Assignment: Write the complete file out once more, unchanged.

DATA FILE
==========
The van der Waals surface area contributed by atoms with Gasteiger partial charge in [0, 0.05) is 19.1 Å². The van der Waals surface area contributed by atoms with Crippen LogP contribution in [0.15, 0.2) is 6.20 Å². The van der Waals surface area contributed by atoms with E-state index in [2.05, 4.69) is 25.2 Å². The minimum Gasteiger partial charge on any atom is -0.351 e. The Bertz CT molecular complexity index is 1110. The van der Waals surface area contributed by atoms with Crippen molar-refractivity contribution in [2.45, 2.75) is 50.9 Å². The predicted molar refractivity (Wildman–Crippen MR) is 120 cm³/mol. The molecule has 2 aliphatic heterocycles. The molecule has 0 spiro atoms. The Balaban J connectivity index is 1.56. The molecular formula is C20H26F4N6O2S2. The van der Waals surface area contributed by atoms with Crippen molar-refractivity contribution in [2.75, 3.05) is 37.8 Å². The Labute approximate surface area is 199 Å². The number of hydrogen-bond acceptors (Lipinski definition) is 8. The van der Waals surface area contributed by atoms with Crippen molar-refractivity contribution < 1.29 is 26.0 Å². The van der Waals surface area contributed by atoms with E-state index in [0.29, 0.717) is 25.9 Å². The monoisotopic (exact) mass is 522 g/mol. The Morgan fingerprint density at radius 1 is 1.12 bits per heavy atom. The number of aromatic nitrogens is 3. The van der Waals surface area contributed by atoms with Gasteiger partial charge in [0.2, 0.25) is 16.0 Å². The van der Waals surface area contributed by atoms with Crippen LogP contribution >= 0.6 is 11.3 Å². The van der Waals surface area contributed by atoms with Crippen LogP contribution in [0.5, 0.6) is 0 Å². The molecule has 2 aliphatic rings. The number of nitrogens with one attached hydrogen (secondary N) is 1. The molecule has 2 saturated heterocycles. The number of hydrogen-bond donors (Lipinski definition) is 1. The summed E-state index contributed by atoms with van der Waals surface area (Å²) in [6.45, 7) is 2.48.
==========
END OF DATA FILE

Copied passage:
The van der Waals surface area contributed by atoms with Gasteiger partial charge in [0, 0.05) is 19.1 Å². The van der Waals surface area contributed by atoms with Crippen LogP contribution in [0.15, 0.2) is 6.20 Å². The van der Waals surface area contributed by atoms with E-state index in [2.05, 4.69) is 25.2 Å². The minimum Gasteiger partial charge on any atom is -0.351 e. The Bertz CT molecular complexity index is 1110. The van der Waals surface area contributed by atoms with Crippen molar-refractivity contribution in [2.45, 2.75) is 50.9 Å². The predicted molar refractivity (Wildman–Crippen MR) is 120 cm³/mol. The molecule has 2 aliphatic heterocycles. The molecule has 0 spiro atoms. The Balaban J connectivity index is 1.56. The molecular formula is C20H26F4N6O2S2. The van der Waals surface area contributed by atoms with Crippen molar-refractivity contribution in [2.75, 3.05) is 37.8 Å². The Labute approximate surface area is 199 Å². The number of hydrogen-bond acceptors (Lipinski definition) is 8. The van der Waals surface area contributed by atoms with Crippen molar-refractivity contribution < 1.29 is 26.0 Å². The van der Waals surface area contributed by atoms with E-state index in [0.29, 0.717) is 25.9 Å². The monoisotopic (exact) mass is 522 g/mol. The Morgan fingerprint density at radius 1 is 1.12 bits per heavy atom. The number of aromatic nitrogens is 3. The van der Waals surface area contributed by atoms with Gasteiger partial charge in [0.2, 0.25) is 16.0 Å². The van der Waals surface area contributed by atoms with Crippen LogP contribution >= 0.6 is 11.3 Å². The van der Waals surface area contributed by atoms with Crippen LogP contribution in [0.5, 0.6) is 0 Å². The molecule has 2 aliphatic rings. The number of nitrogens with one attached hydrogen (secondary N) is 1. The molecule has 2 saturated heterocycles. The number of hydrogen-bond donors (Lipinski definition) is 1. The summed E-state index contributed by atoms with van der Waals surface area (Å²) in [6.45, 7) is 2.48.